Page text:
If you can once break up the ranks of the crickets, it breaks up their calculations, and under such circumstances they never will undertake a war upon your crops. In like manner we have to become one, and build a Temple, that we may learn the principles of oneness more fully, to prepare for all things to come, that when we become fixed for war, we may whip out all the enemies of truth, and never yield the point, neither man, woman, nor child that is in Israel.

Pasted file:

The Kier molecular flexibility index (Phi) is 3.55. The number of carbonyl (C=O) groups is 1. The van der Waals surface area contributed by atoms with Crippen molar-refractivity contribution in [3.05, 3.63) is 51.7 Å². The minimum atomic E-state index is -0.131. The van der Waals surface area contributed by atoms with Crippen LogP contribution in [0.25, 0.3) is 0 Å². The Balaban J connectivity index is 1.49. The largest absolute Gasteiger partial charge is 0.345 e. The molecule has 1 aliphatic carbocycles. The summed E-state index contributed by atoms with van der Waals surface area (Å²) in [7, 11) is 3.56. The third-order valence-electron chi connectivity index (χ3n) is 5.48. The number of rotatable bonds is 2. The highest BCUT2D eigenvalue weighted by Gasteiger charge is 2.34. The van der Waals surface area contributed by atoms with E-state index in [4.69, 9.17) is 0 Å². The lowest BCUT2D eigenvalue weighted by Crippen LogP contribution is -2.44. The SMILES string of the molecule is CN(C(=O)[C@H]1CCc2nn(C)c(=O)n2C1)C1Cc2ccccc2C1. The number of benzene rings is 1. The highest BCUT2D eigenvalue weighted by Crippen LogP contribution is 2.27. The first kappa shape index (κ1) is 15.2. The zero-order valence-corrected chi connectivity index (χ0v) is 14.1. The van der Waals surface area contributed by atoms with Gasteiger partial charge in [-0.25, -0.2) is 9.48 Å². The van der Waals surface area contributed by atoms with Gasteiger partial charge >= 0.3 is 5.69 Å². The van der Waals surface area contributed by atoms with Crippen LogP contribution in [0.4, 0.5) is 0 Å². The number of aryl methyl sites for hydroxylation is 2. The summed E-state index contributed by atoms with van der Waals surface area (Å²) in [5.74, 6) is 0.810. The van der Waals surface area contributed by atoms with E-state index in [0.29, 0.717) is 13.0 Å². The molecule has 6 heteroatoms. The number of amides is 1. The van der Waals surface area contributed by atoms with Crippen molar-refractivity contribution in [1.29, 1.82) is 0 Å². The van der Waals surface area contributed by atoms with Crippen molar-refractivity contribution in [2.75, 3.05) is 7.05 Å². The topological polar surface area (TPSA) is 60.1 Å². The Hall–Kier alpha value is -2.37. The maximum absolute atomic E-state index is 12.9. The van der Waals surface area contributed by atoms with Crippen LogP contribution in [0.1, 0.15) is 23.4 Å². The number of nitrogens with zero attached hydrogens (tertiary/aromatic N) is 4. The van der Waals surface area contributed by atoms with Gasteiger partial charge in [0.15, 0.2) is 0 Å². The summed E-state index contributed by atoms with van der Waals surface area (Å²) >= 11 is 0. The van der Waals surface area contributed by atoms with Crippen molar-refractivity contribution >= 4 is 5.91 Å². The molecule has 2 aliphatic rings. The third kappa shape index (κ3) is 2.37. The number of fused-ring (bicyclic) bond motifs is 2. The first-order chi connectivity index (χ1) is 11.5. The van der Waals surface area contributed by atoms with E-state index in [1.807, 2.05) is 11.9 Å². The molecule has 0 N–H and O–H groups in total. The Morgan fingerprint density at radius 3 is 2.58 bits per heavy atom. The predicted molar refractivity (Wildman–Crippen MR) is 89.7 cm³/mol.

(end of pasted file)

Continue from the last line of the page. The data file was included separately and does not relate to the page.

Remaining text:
As for murmurers and complainers and faultfinders, we want to give them some employment, and we shall attend to that part of the business before long. After meeting we will lay the thing before them, and all the murmurers, and complainers, and faultfinders, &c., we want they should raise their right hand to do some good. If they want to vote, we will appoint a meeting at the Council House directly after Conference, and organize them into companies, and appoint a building committee to build brother Brigham a house, and the person who murmurs the worst shall be the President. We will give him the same right which we gave to Father Sherwood; but it was a tie between him and Zebedee Coltrin which should preside; but Father Sherwood’s tongue being more limber, he whipped out Coltrin, and got the Presidency. We will organize a company of males and females, for we calculate to give females an office in that company, and they shall be upon an equal footing with the men. Now there’s a chance for you women who seek to be equal with your husbands. This is sticking to the text brother Brigham gave yesterday. But I believe I will stop speaking for the present.